5: Placing an adult
male with a baby male
Generally if an adult male is placed with a young male aged between 4-12
weeks old then these two will sort out who is boss pretty quickly. The
adult boar will usually " purr " around the baby boar for a little while
to get to know him. Now if the young baby is a dominant male you will know
this as he will try to snap back at the adult while the adult is purring
at him. This is usually rare although the boys should sort themselves out
within the hour nonetheless. Placing an adult male with a baby male in
most cases leads to a successful pairing.
6: When housing
males together KEEP THEM AWAY FROM THE SCENT OF SOWS.
This is something that cannot be stressed enough.
Some people house their boars near sows and have no problems but as a
precaution it is best to keep males completely out of visual view of
there comes a time when the boars can smell the scent of a sow nearby then
they may have small tiffs and fight to constantly decide who is top pig
over the females as they all want to be the boss due to the females being
around them. If boars cannot SEE a sow then there should be no problems.
It is also advised to never use bedding/towels/toys/housing etc that were
placed in your female guinea pigs cage and to then place these items in a
males cage. Naturally they will pick up the scent of a female somewhere on
If you have both male and
female guinea pigs and wish to hold both throughout the day it is advised
to wash your hands between holding your males and females so that again
the males do not pick up the scent of the females on your hands.
7: Housing more than
two males together.
You can successfully house more than two males together but as always you
will need to be their watching and be the referee when introducing them
together and you need to carefully watch for their personality type e.g.
dominant/submissive. You can house submissive males together no problems.
If you wish to house 3-4 males together then it is best to introduce each male at a
different time, one by one letting each boar introduce himself to the
group don't just put all boars together straight away it needs to be done
gradually say over a span of a few hours one at a time. Place your first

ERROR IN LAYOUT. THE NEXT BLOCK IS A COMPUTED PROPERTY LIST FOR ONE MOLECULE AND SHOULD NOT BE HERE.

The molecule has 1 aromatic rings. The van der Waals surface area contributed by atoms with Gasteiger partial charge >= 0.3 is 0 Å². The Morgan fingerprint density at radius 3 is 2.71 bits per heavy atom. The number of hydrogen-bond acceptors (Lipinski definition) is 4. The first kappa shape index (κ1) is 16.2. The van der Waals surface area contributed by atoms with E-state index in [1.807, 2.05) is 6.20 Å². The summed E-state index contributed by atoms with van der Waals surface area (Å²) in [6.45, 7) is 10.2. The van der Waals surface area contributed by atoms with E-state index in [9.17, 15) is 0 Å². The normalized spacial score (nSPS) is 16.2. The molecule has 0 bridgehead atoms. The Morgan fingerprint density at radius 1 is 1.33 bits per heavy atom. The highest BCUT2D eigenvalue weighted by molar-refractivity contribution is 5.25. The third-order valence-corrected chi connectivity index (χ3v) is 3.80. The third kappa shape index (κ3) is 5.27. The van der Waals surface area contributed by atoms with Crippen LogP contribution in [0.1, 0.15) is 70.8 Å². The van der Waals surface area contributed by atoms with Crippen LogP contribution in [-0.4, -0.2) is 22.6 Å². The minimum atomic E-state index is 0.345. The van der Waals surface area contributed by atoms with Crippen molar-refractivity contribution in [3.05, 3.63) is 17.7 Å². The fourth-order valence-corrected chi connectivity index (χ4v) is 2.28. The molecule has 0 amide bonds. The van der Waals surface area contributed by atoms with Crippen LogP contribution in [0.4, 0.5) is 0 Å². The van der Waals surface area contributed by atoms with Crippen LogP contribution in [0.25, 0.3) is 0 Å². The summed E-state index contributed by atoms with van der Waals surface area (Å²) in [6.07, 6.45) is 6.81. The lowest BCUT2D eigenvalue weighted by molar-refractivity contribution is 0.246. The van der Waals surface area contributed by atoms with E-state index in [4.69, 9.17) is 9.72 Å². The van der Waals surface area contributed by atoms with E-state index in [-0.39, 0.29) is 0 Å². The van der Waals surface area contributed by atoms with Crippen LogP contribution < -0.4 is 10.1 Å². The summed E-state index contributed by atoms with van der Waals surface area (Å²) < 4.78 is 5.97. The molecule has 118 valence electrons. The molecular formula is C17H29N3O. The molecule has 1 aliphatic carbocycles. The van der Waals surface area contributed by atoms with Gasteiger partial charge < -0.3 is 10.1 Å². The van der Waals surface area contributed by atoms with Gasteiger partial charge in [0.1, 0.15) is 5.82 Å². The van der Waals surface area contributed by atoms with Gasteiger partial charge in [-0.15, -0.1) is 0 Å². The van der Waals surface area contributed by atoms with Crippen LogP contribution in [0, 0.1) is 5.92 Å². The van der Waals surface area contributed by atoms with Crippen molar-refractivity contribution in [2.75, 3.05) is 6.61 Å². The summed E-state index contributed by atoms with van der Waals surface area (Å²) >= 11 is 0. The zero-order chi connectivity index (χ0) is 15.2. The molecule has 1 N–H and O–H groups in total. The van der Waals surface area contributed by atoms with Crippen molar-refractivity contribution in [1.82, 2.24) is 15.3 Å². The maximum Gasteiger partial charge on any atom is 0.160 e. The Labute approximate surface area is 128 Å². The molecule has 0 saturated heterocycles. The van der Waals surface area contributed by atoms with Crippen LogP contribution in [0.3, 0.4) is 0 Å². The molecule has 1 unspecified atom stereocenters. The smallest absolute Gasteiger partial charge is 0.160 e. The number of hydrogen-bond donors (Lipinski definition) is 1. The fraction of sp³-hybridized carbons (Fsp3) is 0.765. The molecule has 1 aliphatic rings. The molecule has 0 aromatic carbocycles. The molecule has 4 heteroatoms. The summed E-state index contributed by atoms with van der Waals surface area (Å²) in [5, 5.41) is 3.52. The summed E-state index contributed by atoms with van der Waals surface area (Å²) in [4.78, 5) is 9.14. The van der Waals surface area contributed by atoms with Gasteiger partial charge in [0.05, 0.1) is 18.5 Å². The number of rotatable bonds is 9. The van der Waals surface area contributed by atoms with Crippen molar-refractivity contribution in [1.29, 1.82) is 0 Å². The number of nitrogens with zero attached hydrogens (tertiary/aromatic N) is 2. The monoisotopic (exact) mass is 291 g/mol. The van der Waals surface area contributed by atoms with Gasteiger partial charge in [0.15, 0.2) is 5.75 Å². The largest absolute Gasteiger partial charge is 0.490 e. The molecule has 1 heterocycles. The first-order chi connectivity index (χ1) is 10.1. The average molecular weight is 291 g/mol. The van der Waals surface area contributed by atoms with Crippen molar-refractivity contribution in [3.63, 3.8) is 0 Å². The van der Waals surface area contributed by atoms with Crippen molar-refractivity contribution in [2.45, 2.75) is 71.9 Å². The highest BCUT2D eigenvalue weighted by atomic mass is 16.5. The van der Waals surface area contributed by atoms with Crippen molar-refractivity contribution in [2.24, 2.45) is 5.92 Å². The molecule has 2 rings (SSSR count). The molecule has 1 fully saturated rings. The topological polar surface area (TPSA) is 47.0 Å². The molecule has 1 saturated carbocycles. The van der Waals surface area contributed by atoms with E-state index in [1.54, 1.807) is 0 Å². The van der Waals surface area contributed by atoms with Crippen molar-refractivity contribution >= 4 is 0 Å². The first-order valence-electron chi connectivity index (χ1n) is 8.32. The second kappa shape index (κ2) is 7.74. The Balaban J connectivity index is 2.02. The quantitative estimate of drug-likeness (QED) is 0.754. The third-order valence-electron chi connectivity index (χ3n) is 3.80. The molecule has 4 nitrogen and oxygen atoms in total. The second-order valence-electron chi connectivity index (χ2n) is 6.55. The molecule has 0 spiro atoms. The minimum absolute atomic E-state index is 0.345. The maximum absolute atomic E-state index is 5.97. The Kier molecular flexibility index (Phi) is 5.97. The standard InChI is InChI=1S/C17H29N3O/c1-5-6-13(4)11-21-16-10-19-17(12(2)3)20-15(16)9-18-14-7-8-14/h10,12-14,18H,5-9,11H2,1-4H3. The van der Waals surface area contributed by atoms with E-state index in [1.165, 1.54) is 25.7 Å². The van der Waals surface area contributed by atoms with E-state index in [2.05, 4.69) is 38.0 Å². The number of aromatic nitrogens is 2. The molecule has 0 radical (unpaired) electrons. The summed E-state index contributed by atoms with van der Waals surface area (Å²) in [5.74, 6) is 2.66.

two males together and if all looks good then add the third and so on...
8: Switching male Groups
This is something that should
NEVER be done. If you have a number of male guinea pigs that have settled
in their set pairs/trios then they need to stay in these set groups at all
times. It is not advised to mix the groups of males around with each other
even if it is only for a play on the lawn together during the day or to
meet and greet your other males for a short time. When a male group is
formed the males will have worked out their placing in their set group and
by disrupting the group as it stands it is disrupting the group and will
cause confusion and will cause the males to naturally want to re-set their
stance with other males.
9: Don't tolerate bullying!
If your boars are clearly not going to get along with each other then
please do not attempt to keep them together as they will continue to have
small tiffs with each other or larger tiffs resulting in injury. In cases
where boars are housed together long term and the dominant boar constantly
bullies the other boar then the other boar can suffer enormous weight loss
due to not being allowed to eat food, injuries and sometimes even death.
10: Keeping males on their own.
It is not recommended to keep guinea pigs on their own they are herd animals and really
need to have a companion. In saying this, this doesn't mean to go out and
a boar with a sow if you are not prepared to be responsible for and keep/responsibly
the resulting litters. Males will get along well with each other in the
MAJORITY of cases if chosen/grouped appropriately. There are very rare
occasions where some males just simply won't get along with ANY other
males. In these cases it is suggested to either neuter your male so that
he could have a female companion. Another method is
housing a longhair male with a shorthair male can also solve the problem
instead of two males of the same breed. I'm unsure why this method
works but it has had success in the past. A final method is to try and
house the adult male with a young baby male.
11: Boar and sow temperaments/personality/scent does not differ from each other.
Some people ask whether there is a difference in temperament/scent/personality between boars
and sows and which to recommend purchasing. In answer to this question,
boars and sows do not differ. In both sexes there can be
those that are aggressive in nature, skittish around people, boring,
beautiful, ugly, calm natured, submissive, dominant and so on...
Some sows cannot be housed with other sows and sows can be hard to house together it is more common to hear the " myth "
about boars causing problems.
12: Boars cannot be
housed together after being with sows.
This is a complete myth. Dominant and submissive personality will need to
be considered the same way as a boar that has not been with sows. The
personality of the boar won't change whether he has been with a sow or
When looking to purchase a guinea pig, personality
and temperament can vary greatly in both male and female guinea pigs. It
is best to take your time when looking for your pair of piggies and to sus
out their individual temperaments and personalities and to take your time
choosing the guinea pigs that suit best to you and your family.
BOARS AND SOWS ARE BOTH BEAUTIFUL AND CAN BOTH BE HOUSED WITH SAME SEX
COMPANIONS. IT IS SUGGESTED TO TAKE YOUR TIME IN CHOOSING YOUR PIGGY
FAMILY AND TO STUDY INDIVIDUAL GUINEA PIGS PERSONALITIES AND TEMPERAMENTS
BEFORE DECIDING TO PURCHASE SO THAT YOU AND YOUR GUINEA PIGS WILL LIVE
PEACEFUL, LONG AND HAPPY LIVES TOGETHER.
Copyright 2006, Australian Cavy Sanctuary. All rights reserved.